Echoes of the 2017 Governor’s Cup Lagos Tennis Championship remain indelible in the hearts of those who played significant roles in the ITF Futures; from the administrators to the officials to the umpires and the actors themselves – the players.
The consistent ‘inconsistency’ of the Nigerian players over the past few years has made tennis lovers, enthusiasts and observers in the country lose hope in the possibility of anyone of them getting far in the $25,000 pro-circuit which serves West and Central Africa.
Even the players themselves often never see themselves winning the tournament as they (more often than not) set quarter final targets and even fall short in the first round in a manner that is fast becoming a trend during such championships.
While many are quick to lash out at the players for ineffective and lame serves, absence of top spins, accurate drop shots, faulty returns, they are also quick to forget how much these players struggle to get to the levels that they attained with little or no help from these same people who keep playing the blame game.
|Sylvester Emmanuel is presently on sponsorship to train and play in Barcelona, Spain.|
The organisers of the Governor’s Cup and the three other ITF Futures (Tombim, Dayak and GSL) in Nigeria have always stated clearly, how much they want the local players to seize the opportunity of such world class tournaments in their country to rake in ATP points without leaving the four walls of the country.
This has been next to impossible however, as the past few years have shown the farthest a Nigerian has gone at the ITF circuit is the quarter final, but is this the best Nigerian players can be?
For starters, all of the top tennis players in the world do not rake in points by playing five weeks of ITF Futures out of the 52 weeks in every year, at least, none of the players that came to Nigeria as top seeds achieved this feat by playing for only five weeks.
Interestingly, not many of these players on the circuit travel so far to play in these ITF Futures either, they play majority of the tournaments in their home country. The progress of the likes of Mohammed Karim-Mamoun from Egypt and Ilkel Cecil from Turkey proves this beyond reasonable doubts; they both raked in valuable points while playing ‘international tournaments’ in their respective countries.
These players come into ITF Futures from other tournaments and leave Nigeria for another week of intense pro-circuit engagement, a scenario which continues playing for the entire 52 weeks in a calendar year.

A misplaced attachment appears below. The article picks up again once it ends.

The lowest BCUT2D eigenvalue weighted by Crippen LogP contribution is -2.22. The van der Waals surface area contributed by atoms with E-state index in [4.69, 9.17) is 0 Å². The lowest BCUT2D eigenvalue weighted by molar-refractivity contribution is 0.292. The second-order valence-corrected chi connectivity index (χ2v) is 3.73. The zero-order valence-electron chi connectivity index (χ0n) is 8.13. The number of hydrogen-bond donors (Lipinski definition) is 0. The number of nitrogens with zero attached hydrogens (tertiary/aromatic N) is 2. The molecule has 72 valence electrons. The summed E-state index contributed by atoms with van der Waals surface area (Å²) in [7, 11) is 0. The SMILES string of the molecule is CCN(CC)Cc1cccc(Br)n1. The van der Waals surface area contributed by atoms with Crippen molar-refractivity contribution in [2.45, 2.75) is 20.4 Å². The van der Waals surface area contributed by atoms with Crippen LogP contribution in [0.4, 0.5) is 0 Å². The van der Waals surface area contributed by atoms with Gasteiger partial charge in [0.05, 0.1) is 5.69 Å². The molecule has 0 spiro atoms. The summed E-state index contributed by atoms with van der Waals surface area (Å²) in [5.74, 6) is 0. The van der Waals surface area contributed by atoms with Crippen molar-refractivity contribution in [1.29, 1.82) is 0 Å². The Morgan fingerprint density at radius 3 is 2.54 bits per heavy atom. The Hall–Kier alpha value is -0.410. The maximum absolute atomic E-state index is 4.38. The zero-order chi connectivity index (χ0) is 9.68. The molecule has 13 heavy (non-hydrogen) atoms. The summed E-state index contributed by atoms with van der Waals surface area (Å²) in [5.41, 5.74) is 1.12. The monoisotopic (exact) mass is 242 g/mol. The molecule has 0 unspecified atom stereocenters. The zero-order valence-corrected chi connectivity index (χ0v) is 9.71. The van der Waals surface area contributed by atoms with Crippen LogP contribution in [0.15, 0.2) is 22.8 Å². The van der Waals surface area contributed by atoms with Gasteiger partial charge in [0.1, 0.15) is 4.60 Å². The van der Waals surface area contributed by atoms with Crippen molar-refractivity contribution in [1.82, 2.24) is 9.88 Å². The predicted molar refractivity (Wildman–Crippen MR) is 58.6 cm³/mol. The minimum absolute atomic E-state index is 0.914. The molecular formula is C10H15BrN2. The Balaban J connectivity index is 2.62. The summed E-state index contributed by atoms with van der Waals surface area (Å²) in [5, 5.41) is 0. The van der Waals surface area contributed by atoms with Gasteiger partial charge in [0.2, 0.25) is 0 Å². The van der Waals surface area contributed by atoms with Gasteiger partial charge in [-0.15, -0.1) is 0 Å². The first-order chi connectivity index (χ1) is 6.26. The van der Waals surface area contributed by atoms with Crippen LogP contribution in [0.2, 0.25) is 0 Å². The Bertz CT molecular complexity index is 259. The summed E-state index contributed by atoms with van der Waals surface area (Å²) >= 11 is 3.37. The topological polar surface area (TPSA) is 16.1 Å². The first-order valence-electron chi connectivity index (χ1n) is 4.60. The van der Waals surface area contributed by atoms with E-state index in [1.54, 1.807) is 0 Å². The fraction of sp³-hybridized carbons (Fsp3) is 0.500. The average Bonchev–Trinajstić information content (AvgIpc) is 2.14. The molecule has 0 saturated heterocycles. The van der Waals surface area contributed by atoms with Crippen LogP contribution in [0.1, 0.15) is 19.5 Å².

So, why is Nigeria’s case different from what is expected to be the norm in all countries where tennis is a cherished sport?
The players, even when they have so much to offer, lose belief in themselves when they consider their opponents’ profile and level of development. They therefore, do not get ashamed of losing the ITF Futures to the ‘foreigners’ every year since according to a school of thought: “it’s the white people’s birthright.”
|Egypt’s Mamoun made it to the top 200 having played a lot of ITF Futures in his country.|
Even some of the coaches and top administrators believe it will only take a miracle for a Nigerian to win an ITF Futures, and rightly so, since they have not been on the same competitive level as their foreign counterparts.
But for how long will Nigeria keep acting like a butcher’s son eating bones? For how long will these tournaments continue to run for the foreigners to come and win? For how long will the NTF be seen as the pathway to the players’ success? For how long will Nigerian players feel unashamed to lose to even opponents of lower standards?
The organisers of the 2017 ITF Futures 1-5 may have concluded plans for the immediate past editions and also commenced talks about the next edition, but are the players also going to repeat the same mistakes of the previous years in 2018?
Are Nigerian players already thinking ahead and looking at a way of wrestling the ITF Futures from their more accomplished foreign counterparts? How many players even try to make inquiries about pro-circuits in Togo, Senegal, Zimbabwe, Egypt, Benin and other African countries?
How many of these players can afford to compete in these tournaments and have the assurance of further sponsorship whether they win or lose? How many of them even have personal coaches to put them through when they are not going the right way?
|Imeh’s involvement in the NCC Tennis League has further helped his chances of doing well at the ITF Futures, but can he meet up with the international standard by playing locally?|
Sylvester Emmanuel and Joseph Imeh look like Nigeria’s brightest prospects at the moment. While Sylvester is already training in Barcelona, Spain, Imeh is still ‘home-based’, doing tremendously well in the NCC Tennis League with his Team Muller. But how will this translate into circuit wins for the Nigerian stars?
Preparations for 2018 ought to have begun since the end of the 2017 Futures, if Nigerian players are to stand any chance of doing well – maybe a semifinal or final placing at the least – at any ITF Future to be hosted in the country next year.
If this must happen, every hand has to be on deck; the NTF, the coaches, the players, the administrators and corporate bodies.
Nigerian tennis has to return to its glory days, so do Nigerian tennis players!